the Gophers in yards penalized. By the game's end they'd been penal-
ized 79 yards, contrasting to 11 for the Gophers.
But Vidmer's passing (he completed 15 of 19 for 212 yards) and
the running of Dave Fisher, Carl Ward, and Jim Detwiler kept the
offense moving all' afternoon. Stan Kemp was needed for only four
punts, two of which came after the first string had been taken out in
the last quarter.
The 49-point margin was the largest ever in the battle for the
Little Brown Jug, which will remain in Ann Arbor again after a
year's absence. Back in 1943 a Wolverine squad defeated the
Gophers by a 49-6 score. Michigan has now won the Brown Jug
30 times, while the Gophers have had it 18 times. There have
been three ties in the series. Before the Jug was the prize for the
victor, the two teams had met only six times, with Michigan win-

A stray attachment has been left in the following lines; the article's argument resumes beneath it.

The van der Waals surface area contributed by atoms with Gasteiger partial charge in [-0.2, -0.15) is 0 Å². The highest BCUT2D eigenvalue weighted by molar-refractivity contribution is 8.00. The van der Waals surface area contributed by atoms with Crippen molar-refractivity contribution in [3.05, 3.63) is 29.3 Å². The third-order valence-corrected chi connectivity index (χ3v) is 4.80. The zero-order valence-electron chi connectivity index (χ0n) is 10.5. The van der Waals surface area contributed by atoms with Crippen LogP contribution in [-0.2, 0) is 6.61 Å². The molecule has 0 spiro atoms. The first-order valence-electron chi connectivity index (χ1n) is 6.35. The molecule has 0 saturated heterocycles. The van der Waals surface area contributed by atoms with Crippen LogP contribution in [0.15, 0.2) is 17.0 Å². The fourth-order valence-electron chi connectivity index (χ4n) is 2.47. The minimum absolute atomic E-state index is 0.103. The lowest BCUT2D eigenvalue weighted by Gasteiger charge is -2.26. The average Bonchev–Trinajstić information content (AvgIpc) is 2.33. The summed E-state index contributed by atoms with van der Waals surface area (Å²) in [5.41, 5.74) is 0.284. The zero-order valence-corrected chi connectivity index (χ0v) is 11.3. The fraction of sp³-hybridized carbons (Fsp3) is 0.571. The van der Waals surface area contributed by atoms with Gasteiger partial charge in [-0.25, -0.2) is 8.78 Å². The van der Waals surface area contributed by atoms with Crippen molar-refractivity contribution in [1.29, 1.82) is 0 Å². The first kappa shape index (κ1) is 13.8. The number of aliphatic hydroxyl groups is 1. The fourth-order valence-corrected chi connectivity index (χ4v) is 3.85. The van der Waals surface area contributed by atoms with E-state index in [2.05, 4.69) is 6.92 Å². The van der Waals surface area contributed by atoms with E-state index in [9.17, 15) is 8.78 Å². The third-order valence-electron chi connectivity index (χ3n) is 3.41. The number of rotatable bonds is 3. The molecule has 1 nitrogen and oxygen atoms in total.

ning four of the contests.
The Michigan defense equaled the offense, holding the Gophers to
only three first downs by passing and another three by rushing. The
defensive secondary allowed only six completions by the three Min-
nesota signal callers, with 19 passes going awry or being broken up.
And there was the defensive line.
Yes, the Line. Rushing as few as four men on some plays, the
defense repeatedly smothered the quarterback and stopped the run-
ners for short gains. At. half time Minnesota had amassed all of -3
yards on the ground, and added 37 more in the second half for an
average of 1.1 yards per rush. Overall Michigan racked up 456 yards
to the Gophers' menial 106.
Minnesota's coverage of Clancy was interesting. With about
six minutes left in the second quarter, it seemed as if the see-
ondary had given up all hope of stopping him. At this particular
time Clancy stopped in his pattern when he saw Vidmer's aerial
fly way out 'of reach. A Minnesota back, however, seemed to as-
sume that Clancy would catch it anyway, and attempted to bring
him down without even glancing at the ball. Clancy added 10
receptions to his season total.
Another interesting sidelight to the game was that Paul D'Eramo